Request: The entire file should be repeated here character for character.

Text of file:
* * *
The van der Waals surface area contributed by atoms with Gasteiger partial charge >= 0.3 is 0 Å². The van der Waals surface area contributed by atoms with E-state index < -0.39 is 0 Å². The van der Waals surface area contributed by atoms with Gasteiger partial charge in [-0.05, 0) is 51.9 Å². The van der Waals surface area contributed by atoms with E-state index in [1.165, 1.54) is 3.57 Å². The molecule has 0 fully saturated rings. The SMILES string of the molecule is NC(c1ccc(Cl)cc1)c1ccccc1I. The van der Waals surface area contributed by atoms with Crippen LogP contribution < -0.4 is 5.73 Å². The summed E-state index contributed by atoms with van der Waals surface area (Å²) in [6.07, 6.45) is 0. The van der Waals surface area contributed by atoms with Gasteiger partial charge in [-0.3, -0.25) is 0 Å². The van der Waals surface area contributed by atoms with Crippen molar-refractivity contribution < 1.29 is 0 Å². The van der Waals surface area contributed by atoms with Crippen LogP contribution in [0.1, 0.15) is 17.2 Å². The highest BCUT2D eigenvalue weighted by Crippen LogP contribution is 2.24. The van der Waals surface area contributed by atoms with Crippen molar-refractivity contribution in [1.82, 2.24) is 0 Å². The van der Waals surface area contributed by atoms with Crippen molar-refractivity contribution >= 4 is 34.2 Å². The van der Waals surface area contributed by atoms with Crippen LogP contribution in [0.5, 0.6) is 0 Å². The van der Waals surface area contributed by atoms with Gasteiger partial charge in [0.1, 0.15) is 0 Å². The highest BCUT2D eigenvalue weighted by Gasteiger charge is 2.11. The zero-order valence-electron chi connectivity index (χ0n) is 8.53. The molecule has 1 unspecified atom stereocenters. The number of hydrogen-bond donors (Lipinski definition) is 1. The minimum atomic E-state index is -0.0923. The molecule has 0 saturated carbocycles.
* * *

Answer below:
The van der Waals surface area contributed by atoms with Gasteiger partial charge >= 0.3 is 0 Å². The van der Waals surface area contributed by atoms with E-state index < -0.39 is 0 Å². The van der Waals surface area contributed by atoms with Gasteiger partial charge in [-0.05, 0) is 51.9 Å². The van der Waals surface area contributed by atoms with E-state index in [1.165, 1.54) is 3.57 Å². The molecule has 0 fully saturated rings. The SMILES string of the molecule is NC(c1ccc(Cl)cc1)c1ccccc1I. The van der Waals surface area contributed by atoms with Crippen LogP contribution < -0.4 is 5.73 Å². The summed E-state index contributed by atoms with van der Waals surface area (Å²) in [6.07, 6.45) is 0. The van der Waals surface area contributed by atoms with Gasteiger partial charge in [-0.3, -0.25) is 0 Å². The van der Waals surface area contributed by atoms with Crippen molar-refractivity contribution < 1.29 is 0 Å². The van der Waals surface area contributed by atoms with Crippen LogP contribution in [0.1, 0.15) is 17.2 Å². The highest BCUT2D eigenvalue weighted by Crippen LogP contribution is 2.24. The van der Waals surface area contributed by atoms with Crippen molar-refractivity contribution in [1.82, 2.24) is 0 Å². The van der Waals surface area contributed by atoms with Crippen molar-refractivity contribution >= 4 is 34.2 Å². The van der Waals surface area contributed by atoms with Crippen LogP contribution in [0.5, 0.6) is 0 Å². The van der Waals surface area contributed by atoms with Gasteiger partial charge in [0.1, 0.15) is 0 Å². The highest BCUT2D eigenvalue weighted by Gasteiger charge is 2.11. The zero-order valence-electron chi connectivity index (χ0n) is 8.53. The molecule has 1 unspecified atom stereocenters. The number of hydrogen-bond donors (Lipinski definition) is 1. The minimum atomic E-state index is -0.0923. The molecule has 0 saturated carbocycles.